The Democrat National Convention has concluded. Three themes stand out: one about the Democrats, one about the Republicans, and the third about the difference between them.
The theme most emphasized by the President was about Democrats generally and himself specifically. It is a message that permeated the convention is a set as the central point of the re-election campaign of Mr. Obama. The message of “Yes, We Can!” from the 2008 race is now “We Are Doing the Best We Can!”
Four years of Mr. Obama have divided the nation and eroded our material and spiritual strength. Only the most partisan liberals are proud of his accomplishments, the rest of the country sees no accomplishments. Only the most loyal swoon from his rhetoric, the rest of the country is bored with the clichéd flourishes. Obama’s heralded coolness is now understood as aloofness. His passions seem increasingly pointless and out of touch.
Thus the President is staking his election on a request for more time. To do what? He has not said. He wants to “finish the job,” without explaining what that means. I am apt to believe that he is doing the best he can, but as Clint Eastwood tried to point out, Obama’s best is not good enough. On this reasoning his re-election bid will fail.
The failure of Obama, as hoped for by Republicans, is the second theme of the DNC. Gone are the days under President W. Bush when the bumper stickers proclaimed “dissent is patriotic.” Today, Democrats see sin in Republican wishes for Obama’s failure.
Naturally the locus of this theme is the claim of Senator Mitch McConnell that his “single most important goal” is making Obama a one-term President. Kudos to the Senator, I share his goal. To Democrats this is well-nigh treason, and proof that Republicans 1) are driven by political vanity, 2) are unconcerned with the welfare of the nation, and 3) are really racists.
The first two are easy to dismiss. Basic honesty tells you that every political party seeks to unseat its opposition in every electoral opportunity. The dishonest part belongs to the Democrats who selectively edit the quote. In the same breath McConnell said, “but that is in 2012, our biggest goal for this year  is get this country straightened out.”
More fundamentally, the defeat of Obama is – according to Republicans – the prerequisite of getting the nation straightened out. Rush Limbaugh at the 2010 CPAC event gave the fullest description of this, but it can be best understood with a nautical analogy.
Imagine two units of crew aboard the Titanic. The red crew claims that its top priority is to avoid icebergs. The blue crew immediately decries the reds, “how can that be?” they shriek. “What about saving passengers, what of buying more life boats, securing food, signaling for help?”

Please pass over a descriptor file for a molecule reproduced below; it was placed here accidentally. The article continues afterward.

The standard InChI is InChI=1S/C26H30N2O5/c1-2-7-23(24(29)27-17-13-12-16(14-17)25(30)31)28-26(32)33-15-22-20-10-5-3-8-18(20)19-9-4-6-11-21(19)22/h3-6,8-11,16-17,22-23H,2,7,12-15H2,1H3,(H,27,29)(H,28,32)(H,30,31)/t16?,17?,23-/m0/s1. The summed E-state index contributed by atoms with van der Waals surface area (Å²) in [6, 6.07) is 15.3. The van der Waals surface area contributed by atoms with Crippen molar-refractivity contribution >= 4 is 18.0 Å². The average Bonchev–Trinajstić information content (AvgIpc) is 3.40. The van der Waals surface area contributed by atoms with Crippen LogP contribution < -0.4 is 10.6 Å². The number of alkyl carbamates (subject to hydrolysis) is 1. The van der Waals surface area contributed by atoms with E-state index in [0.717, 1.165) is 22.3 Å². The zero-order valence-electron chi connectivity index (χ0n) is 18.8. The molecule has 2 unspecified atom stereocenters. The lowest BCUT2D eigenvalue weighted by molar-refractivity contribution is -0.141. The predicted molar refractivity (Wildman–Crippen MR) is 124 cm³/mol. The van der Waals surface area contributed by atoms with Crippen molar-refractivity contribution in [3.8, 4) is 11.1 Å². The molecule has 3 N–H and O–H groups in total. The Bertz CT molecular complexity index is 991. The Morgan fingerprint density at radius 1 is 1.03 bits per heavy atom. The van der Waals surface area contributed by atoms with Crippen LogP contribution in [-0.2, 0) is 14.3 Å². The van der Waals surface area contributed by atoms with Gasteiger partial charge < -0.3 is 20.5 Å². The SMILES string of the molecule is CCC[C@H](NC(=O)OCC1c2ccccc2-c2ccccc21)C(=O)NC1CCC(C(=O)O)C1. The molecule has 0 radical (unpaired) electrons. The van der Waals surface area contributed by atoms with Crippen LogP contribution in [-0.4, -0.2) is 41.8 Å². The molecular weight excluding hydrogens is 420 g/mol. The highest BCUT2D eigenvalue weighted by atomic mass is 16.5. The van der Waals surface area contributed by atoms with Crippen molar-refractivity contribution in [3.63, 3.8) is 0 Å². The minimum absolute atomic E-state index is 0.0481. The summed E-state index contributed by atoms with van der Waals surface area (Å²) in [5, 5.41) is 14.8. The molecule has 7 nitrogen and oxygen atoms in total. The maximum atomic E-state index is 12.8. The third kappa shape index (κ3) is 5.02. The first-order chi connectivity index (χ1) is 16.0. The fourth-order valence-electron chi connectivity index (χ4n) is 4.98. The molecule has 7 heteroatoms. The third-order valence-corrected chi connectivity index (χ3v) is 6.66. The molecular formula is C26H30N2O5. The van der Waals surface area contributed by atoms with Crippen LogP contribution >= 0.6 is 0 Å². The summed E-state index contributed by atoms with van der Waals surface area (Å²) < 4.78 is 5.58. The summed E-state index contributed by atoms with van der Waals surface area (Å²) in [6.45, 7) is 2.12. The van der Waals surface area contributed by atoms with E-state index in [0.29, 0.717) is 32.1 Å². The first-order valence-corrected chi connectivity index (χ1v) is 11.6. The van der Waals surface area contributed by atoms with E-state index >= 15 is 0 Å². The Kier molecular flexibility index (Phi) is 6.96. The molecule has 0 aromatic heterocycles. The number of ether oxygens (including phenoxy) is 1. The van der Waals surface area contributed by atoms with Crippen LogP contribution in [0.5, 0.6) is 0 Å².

The best and simplest way to solve all those problems is to just avoid crashing and sinking. The red crew knows that if we can just avoid an Obama-berg, all will be better. The blue crew accuses the red crew of a grave betrayal. Rather than not sink, the blues try to manage the decline. This is the point of McConnell’s statement, and why I whole-heartedly endorse it.
Then there is the racism. Democrats like to imply, and oftentimes publically aver, that Republicans oppose Obama because his skin is black. This is pure fiction. Everyone knows it, yet a few partisan hacks use the allegation as a club to scare black voters into remaining loyal to a party that first opposed abolition, first opposed integration, opposes school choice, is beholden to an abortion industry that disproportionately kills minority children, and now presides over black unemployment that is twice the national average. Racism does exist, but most prevalently as the “soft bigotry of low expectations,” and it is a phenomena of the Left.
The third theme of the Democrat Convention attempts to define a distinction between the parties. Nearly every speaker in Charlotte riffed on the belief that we are “our brother’s keeper.” An oft made claim is that we can only prosper together, and our nation will only improve when all recognize that we are indeed “in this together.” Quickly this progresses to the call for each to do his or her “fair share,” or “from each according to his ability, to each according to his need,” (a slogan first popularized by Marx in 1875).
Having played many late night poker games with friends, I know that we are “all in” only when each has pitched his ante. Today in America about half the population pays no federal income taxes, with nearly half of them actually receiving net income from the public trough. We are not “all in.”
During those games it often happened that a streak of bad luck and bad decisions wiped out a player. Eager to keep the game going folks were always ready to seed the down player a little bit to get them in for another round. It made the game better, kept friendships intact, and gave someone a chance to recover their fortunes. America today does this, but also has the most progressive tax structure in the industrialized world. Meaning, rich Americans not only already pay a lot more than their “fair share,” but are disproportionately saddled with a responsibility for the rest.
Democrats led by Obama are redefining the notion of what a community is, and what it means be to all in this together. Republicans are not seeking to implement a common sense understanding of “all in,” only to be a slightly more fair and respectful of what people earn. My poker experience also informs me that when a player is playing with someone else’s money they tend not be prudent in their decisions.
For four years Obama has been playing high-stakes poker with someone else’s money. For four straight years he has played a losing hand and owes the house $5 trillion. He may be doing the best he can, but it is not good enough for me or my country. It certainly is not good enough for my children who will someday be handed the bill for his gambling debt.